“The abundance and diversity of waterfowl and other migratory birds make the Klamath Basin one of the nation’s most significant wetland wildlife areas. The region’s spectacular National Wildlife Refuges, including Tule Lake National Wildlife Refuge and Lower Klamath National Wildlife Refuge, support 80 percent of Pacific Flyway waterfowl but regularly suffer water shortages harmful to waterfowl populations, wildlife habitat, and water quality. This spring’s devastatingavian cholera outbreak in the Klamath — sparked by a lack of water — has highlighted the grave situation not only facing these refuges but also the Klamath’s salmon, fishermen and farmers. Put simply, there has been too much of this region’s scarce water promised to too many interests.
“Meanwhile, supporters of the controversial Klamath Basin Restoration Agreement and associated federal legislation — now stalled in Congress — have made numerous claims regarding the deal’s supposed water-supply benefits for the Klamath’s prized refuges. However, a reading of the agreement shows such claims have no basis. In fact, the settlement would institute unsustainable water policies favoring farming at the expense of Klamath refuges, fish and wildlife, all while placing a $1 billion burden on the American taxpayer.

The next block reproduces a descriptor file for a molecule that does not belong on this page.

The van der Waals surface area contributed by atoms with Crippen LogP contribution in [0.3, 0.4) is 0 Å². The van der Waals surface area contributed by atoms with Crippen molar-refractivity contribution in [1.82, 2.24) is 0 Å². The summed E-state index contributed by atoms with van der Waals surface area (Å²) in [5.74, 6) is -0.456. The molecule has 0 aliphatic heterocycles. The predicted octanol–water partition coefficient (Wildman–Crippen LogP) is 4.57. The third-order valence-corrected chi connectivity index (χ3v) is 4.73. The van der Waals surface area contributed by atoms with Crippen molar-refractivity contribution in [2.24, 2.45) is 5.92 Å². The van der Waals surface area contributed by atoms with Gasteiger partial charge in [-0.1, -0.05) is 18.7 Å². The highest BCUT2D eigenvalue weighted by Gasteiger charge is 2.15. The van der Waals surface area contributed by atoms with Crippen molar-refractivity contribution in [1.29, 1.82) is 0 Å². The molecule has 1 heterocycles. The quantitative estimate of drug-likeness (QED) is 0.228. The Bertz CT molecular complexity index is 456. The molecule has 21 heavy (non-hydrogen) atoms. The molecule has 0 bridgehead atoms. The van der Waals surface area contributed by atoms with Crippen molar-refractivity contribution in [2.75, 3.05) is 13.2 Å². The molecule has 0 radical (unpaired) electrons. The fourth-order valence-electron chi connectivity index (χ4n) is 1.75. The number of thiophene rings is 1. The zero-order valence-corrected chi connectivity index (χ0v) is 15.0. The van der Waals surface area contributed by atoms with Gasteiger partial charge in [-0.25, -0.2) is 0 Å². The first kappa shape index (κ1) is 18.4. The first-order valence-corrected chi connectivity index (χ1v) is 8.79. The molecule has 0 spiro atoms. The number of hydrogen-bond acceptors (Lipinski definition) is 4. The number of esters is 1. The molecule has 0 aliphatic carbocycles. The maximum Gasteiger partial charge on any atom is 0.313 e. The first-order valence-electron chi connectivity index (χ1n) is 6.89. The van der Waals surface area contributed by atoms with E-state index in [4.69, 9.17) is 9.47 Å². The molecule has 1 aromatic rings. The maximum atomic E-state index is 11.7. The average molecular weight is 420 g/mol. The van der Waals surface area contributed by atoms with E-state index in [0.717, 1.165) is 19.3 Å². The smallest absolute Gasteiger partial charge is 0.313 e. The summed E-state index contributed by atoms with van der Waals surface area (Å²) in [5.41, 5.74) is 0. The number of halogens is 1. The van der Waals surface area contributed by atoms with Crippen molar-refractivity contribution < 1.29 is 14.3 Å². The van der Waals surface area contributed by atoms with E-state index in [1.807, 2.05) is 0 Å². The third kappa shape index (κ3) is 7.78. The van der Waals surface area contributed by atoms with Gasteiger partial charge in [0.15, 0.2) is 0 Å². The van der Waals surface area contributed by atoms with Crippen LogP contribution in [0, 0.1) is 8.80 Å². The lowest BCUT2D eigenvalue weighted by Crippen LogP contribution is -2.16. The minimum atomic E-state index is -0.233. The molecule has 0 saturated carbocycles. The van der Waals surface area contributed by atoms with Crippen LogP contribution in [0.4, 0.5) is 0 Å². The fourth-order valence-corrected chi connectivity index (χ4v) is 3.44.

“The deal also forecloses on one of the best, lowest-cost opportunities for increasing refuge water supply and achieving a sustainable water balance in the Klamath. To protect a sweetheart deal for a small group of irrigators, the settlement attempts to perpetuate commercial leaseland farming on 22,000 acres of Tule Lake and Lower Klamath refuges and asks taxpayers to subsidize this harmful practice. In contrast, phasing out this federally managed program, using those lands to store winter water, and using the 1905 priority date water rights associated with those lands for fish and wildlife purposes would represent a huge step toward a sustainable Klamath Basin — at a fraction of the cost of the settlement deal.”
Read More: oregonlive